TOPEKA, Kan. (WIBW) - Lori Barr calls the 15 years she spent battling migraines a struggle.
Barr says she'd spend four or five days a week, all day, wanting to sleep or just sit in a dark, quiet room. The pain made it difficult to go to her children's games, play with them outdoors or do chores around the house.
Barr tried several medications, even massage therapy. Nothing helped until she heard about a new wrinkle in migraine treatment - botox.
Dr. Babak Marefat explains that a migraine is, essentially, a cramping of a small collection of vessels. The botox works to paralyze the muscles around the vessels, thereby reducing the cramping and reducing the chance for a headache.
Marefat has offered the treatment for about a year now at Topeka's Cotton-O'Neil Clinic. It's approved for people who suffer 15 or more migraine headache days a month, lasting at least four hours a day.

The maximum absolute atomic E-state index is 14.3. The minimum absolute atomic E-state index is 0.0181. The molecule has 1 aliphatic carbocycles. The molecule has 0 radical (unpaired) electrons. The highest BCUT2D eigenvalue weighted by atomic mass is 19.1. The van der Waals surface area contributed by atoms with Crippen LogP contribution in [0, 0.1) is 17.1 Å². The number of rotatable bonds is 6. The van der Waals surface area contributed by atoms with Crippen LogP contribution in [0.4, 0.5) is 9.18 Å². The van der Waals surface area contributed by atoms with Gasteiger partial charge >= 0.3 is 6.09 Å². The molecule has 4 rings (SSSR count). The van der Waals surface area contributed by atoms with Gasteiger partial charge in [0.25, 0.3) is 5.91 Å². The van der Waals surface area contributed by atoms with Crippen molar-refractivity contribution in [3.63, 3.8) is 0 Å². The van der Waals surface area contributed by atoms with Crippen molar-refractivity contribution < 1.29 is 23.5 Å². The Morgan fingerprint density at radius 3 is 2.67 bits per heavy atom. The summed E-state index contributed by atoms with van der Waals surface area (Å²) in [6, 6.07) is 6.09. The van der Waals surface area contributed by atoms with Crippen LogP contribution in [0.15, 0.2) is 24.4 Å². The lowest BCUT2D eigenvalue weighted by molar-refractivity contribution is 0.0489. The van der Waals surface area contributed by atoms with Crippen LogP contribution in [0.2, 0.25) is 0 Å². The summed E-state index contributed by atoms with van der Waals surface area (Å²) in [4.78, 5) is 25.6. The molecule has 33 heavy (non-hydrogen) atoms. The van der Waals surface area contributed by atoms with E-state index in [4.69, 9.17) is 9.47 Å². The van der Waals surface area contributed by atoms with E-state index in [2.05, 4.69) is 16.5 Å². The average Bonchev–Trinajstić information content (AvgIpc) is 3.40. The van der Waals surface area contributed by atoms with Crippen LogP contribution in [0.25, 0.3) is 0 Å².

Marefat says treatment involves a series of 31 total injections, placed along the forehead, the side of the head, the base of the skull and both sides of the neck. In most people, it reduces the frequency or intensity of the headaches and, in some, it eliminates the headaches altogether.
Barr had her first treatment in April. She says she had one migraine right afterward, but has been pain free - and medication free - since. Barr says she and her family are now on the go more often, not worried about whether a headache might crop up and ruin the next soccer match or dance recital.
Treatments can be repeated no more frequently than every three months, but Marefat says they've been shown to be effective for that amount of time in most people. Botox may not be effective in people whose migraines develop in deeper blood vessels or vessels on the inside of the skull.